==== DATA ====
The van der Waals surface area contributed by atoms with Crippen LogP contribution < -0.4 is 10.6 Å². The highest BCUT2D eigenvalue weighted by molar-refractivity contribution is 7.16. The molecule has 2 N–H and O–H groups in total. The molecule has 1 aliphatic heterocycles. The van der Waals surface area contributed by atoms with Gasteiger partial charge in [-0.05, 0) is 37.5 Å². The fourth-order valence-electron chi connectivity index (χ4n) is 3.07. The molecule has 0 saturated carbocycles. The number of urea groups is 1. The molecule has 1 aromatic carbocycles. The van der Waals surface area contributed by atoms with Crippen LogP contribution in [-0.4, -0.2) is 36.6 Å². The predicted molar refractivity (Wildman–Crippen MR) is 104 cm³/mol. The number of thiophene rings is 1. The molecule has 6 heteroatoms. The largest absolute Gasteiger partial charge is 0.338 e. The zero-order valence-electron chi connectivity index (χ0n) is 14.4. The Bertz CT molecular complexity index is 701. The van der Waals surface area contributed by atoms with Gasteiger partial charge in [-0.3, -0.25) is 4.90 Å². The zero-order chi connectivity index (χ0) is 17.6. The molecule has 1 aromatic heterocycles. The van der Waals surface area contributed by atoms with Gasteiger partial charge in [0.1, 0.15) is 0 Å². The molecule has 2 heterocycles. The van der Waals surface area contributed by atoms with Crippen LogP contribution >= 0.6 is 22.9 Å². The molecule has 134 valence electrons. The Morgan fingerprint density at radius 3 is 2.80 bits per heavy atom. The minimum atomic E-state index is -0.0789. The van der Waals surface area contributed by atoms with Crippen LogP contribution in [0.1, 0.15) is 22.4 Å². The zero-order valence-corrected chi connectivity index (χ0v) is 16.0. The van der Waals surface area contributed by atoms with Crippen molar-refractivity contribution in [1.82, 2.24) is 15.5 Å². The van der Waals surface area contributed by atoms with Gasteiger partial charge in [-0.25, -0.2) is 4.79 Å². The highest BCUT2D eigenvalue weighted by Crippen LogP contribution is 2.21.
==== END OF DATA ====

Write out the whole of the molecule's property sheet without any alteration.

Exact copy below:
The van der Waals surface area contributed by atoms with Crippen LogP contribution < -0.4 is 10.6 Å². The highest BCUT2D eigenvalue weighted by molar-refractivity contribution is 7.16. The molecule has 2 N–H and O–H groups in total. The molecule has 1 aliphatic heterocycles. The van der Waals surface area contributed by atoms with Gasteiger partial charge in [-0.05, 0) is 37.5 Å². The fourth-order valence-electron chi connectivity index (χ4n) is 3.07. The molecule has 0 saturated carbocycles. The number of urea groups is 1. The molecule has 1 aromatic carbocycles. The van der Waals surface area contributed by atoms with Crippen LogP contribution in [-0.4, -0.2) is 36.6 Å². The predicted molar refractivity (Wildman–Crippen MR) is 104 cm³/mol. The number of thiophene rings is 1. The molecule has 6 heteroatoms. The largest absolute Gasteiger partial charge is 0.338 e. The zero-order valence-electron chi connectivity index (χ0n) is 14.4. The Bertz CT molecular complexity index is 701. The van der Waals surface area contributed by atoms with Gasteiger partial charge in [-0.3, -0.25) is 4.90 Å². The zero-order chi connectivity index (χ0) is 17.6. The molecule has 1 aromatic heterocycles. The van der Waals surface area contributed by atoms with Gasteiger partial charge in [0.1, 0.15) is 0 Å². The molecule has 2 heterocycles. The van der Waals surface area contributed by atoms with Crippen LogP contribution >= 0.6 is 22.9 Å². The molecule has 134 valence electrons. The Morgan fingerprint density at radius 3 is 2.80 bits per heavy atom. The minimum atomic E-state index is -0.0789. The van der Waals surface area contributed by atoms with Crippen LogP contribution in [0.1, 0.15) is 22.4 Å². The zero-order valence-corrected chi connectivity index (χ0v) is 16.0. The van der Waals surface area contributed by atoms with Crippen molar-refractivity contribution in [1.82, 2.24) is 15.5 Å². The van der Waals surface area contributed by atoms with Gasteiger partial charge in [-0.25, -0.2) is 4.79 Å². The highest BCUT2D eigenvalue weighted by Crippen LogP contribution is 2.21.